Africa's 'resilient cities' plan for the future
Updated 0202 GMT (1002 HKT) February 23, 2017
(CNN)The effects of climate change may not be apparent in some parts of the world just yet.
But in Dakar, the battle against nature has already begun, with coastal erosion wreaking havoc on the city's peninsula that stretches into the Atlantic — forcing people to move out of their homes and ruining its long, sandy beaches.
By 2080, more than 300 buildings and 60 percent of its beaches could be gone, according to a 2013 report.
But now, the Senegalese capital of some 2.5 million people is fighting back, with a master plan for tackling the challenges brought on by a changing climate and growing population.
As one of the world's 100 Resilient Cities (100RC) — a project by the Rockefeller Foundation which lists resilient world cities tackling everything from rising sea levels and coastal erosion to housing and energy challenges — Dakar is the first of eleven African cities to introduce a so-called resilience strategy, a key milestone in the program.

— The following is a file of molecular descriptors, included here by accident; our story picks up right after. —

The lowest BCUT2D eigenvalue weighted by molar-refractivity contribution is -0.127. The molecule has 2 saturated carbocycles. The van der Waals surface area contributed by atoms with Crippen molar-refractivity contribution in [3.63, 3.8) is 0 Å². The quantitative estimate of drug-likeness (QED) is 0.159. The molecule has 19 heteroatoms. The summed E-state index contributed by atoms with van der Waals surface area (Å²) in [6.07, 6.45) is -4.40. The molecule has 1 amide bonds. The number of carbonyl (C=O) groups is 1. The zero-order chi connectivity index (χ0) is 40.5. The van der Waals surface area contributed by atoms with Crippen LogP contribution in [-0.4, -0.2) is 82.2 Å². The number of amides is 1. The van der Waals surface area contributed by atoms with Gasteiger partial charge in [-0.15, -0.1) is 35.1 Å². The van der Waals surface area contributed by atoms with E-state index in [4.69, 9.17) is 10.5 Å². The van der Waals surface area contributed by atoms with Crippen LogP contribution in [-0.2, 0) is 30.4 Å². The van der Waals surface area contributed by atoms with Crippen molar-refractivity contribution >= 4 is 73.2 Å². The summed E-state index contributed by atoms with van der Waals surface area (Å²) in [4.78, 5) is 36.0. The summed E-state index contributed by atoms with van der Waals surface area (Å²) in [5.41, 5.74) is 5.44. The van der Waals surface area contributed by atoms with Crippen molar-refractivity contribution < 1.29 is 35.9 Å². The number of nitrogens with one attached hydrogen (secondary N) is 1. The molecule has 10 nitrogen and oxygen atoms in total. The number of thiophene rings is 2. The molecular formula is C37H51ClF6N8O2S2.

"Africa is one of the front lines in terms of urbanization globally. People are moving out of the villages and into the cities at a pace unprecedented in history," says Michael Berkowitz, President, 100RC.
The aim is to provide a model for what a new, more resilient urbanization might look like.
"A sort of global revolution in the way we think about urbanization," Berkowitz says.
The Rockefeller Foundation has allocated $164 million to the program, which will fund a chief resilience officer for each city to draw up a resilience plan and provide support and a network of expertise.
Dakar's resilience challenge
"Climate change is our biggest threat," says Dakar's chief resilience officer Antoine Faye. He fears that rising sea levels and coastal erosion, which has been linked to climate change, could obliterate the city's tourism industry.
"We have a nice beach with hotels, but these will disappear and there will be no tourists left," Faye adds.
Also residential houses have been destroyed, partly due to a change in rain patterns which has resulted in flash floods over the past three years, says Faye. "We see this every day."